Denmark is pledging 91 million Danish kroner ($14 million) to curb the “human and social costs” of unwanted pregnancies in places with poor infrastructure and opportunities for young women. Much of the focus will be on Africa’s least developed countries.
Danish minister for development cooperation, Ulla Tørnæs, said, “part of the solution to reducing migratory pressures on Europe is to reduce the very high population growth in many African countries.”
The framing of contraception aid as an act of foreign policy reflects a change in attitudes towards refugees and migrants in the Scandinavian country. In August 2015, the government passed legislation to cut welfare benefits to refugees and migrants residing in the country for less than eight years. And in January 2016, Danish parliament approved plans to allow police to seize the refugee assets worth more than $436.
Over a million migrants and refugees reached Europe by sea in 2015, with nearly 4,000 reported missing, or suspected to have drowned, according to the UN Refugee Agency.
The UN high commissioner for refugees, Filippo Grandi, said the move was a ”deeply concerning response to humanitarian needs” and ”an affront to their dignity.” In an 18-page report, Grandi also wrote that Denmark’s proposed immigration policies were out of touch with its “tradition of providing sanctuary to those in need.”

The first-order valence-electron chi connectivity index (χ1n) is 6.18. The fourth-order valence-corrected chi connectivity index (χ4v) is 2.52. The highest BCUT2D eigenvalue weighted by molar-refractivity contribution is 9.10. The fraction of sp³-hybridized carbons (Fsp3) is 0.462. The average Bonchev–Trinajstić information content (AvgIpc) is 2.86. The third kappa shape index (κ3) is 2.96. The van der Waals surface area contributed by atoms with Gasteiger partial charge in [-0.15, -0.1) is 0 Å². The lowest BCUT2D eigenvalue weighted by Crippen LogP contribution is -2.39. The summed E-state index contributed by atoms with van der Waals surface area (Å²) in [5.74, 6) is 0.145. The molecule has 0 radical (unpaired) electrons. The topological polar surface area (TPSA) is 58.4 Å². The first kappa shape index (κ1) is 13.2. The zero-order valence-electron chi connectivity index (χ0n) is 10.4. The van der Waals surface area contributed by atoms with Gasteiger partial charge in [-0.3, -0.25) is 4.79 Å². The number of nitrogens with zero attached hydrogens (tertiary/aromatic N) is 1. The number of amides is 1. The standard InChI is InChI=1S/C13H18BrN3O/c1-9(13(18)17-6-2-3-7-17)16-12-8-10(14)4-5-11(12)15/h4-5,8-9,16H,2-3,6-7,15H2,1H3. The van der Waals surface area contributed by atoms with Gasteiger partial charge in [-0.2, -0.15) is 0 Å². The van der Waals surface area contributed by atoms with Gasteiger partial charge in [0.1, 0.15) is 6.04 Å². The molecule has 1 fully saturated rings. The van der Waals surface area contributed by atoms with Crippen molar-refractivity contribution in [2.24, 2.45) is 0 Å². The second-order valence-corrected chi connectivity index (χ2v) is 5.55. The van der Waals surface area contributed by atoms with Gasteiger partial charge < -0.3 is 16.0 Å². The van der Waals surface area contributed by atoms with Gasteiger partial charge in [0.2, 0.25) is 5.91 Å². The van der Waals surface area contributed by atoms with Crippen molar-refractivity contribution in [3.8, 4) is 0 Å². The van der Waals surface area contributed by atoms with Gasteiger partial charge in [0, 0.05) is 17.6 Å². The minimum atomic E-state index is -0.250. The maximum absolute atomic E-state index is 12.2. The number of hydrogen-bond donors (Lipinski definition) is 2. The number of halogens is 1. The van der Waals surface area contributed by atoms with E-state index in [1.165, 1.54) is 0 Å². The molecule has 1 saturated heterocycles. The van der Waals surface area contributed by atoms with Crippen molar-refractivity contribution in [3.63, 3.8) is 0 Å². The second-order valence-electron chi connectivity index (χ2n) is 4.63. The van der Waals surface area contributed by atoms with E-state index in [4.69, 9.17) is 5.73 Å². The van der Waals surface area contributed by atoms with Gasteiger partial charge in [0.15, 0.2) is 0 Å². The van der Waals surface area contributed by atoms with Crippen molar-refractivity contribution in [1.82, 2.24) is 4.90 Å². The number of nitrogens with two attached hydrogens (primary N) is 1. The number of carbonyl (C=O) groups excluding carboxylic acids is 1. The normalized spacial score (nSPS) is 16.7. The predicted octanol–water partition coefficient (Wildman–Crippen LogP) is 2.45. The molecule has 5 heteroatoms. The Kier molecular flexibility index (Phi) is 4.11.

Tørnæs’s comments follow French president Emmanuel Macron’s diagnosis of Africa’s problems as “civilizational” , saying one of Africa’s “essential challenges” was population growth, and noting that “in some countries…seven or right children [are] born to each woman.” However, the 2017 Revision of the UN World Population Prospects tells a different story. Fertility rates for Africa were recorded at 4.7 births per woman for 2010-2015. The only country in Africa, let alone the world, that resembles Macron’s statistic is Niger.
While global fertility rates are set to fall, the UN anticipates a rapid increase in the population of 33 African countries categorized as “least developed nations.” These nations are expected to triple in size between 2017 and 2100.
Like Denmark, Germany has received high numbers of refugees coming to its borders since the crisis in 2015. Chancellor Angela Merkel was criticized by opposition leaders over her open door policy towards refugees and migrants in 2016. But on July 17, Merkel said she wouldn’t set an upper limit on refugees in a live interview on German TV.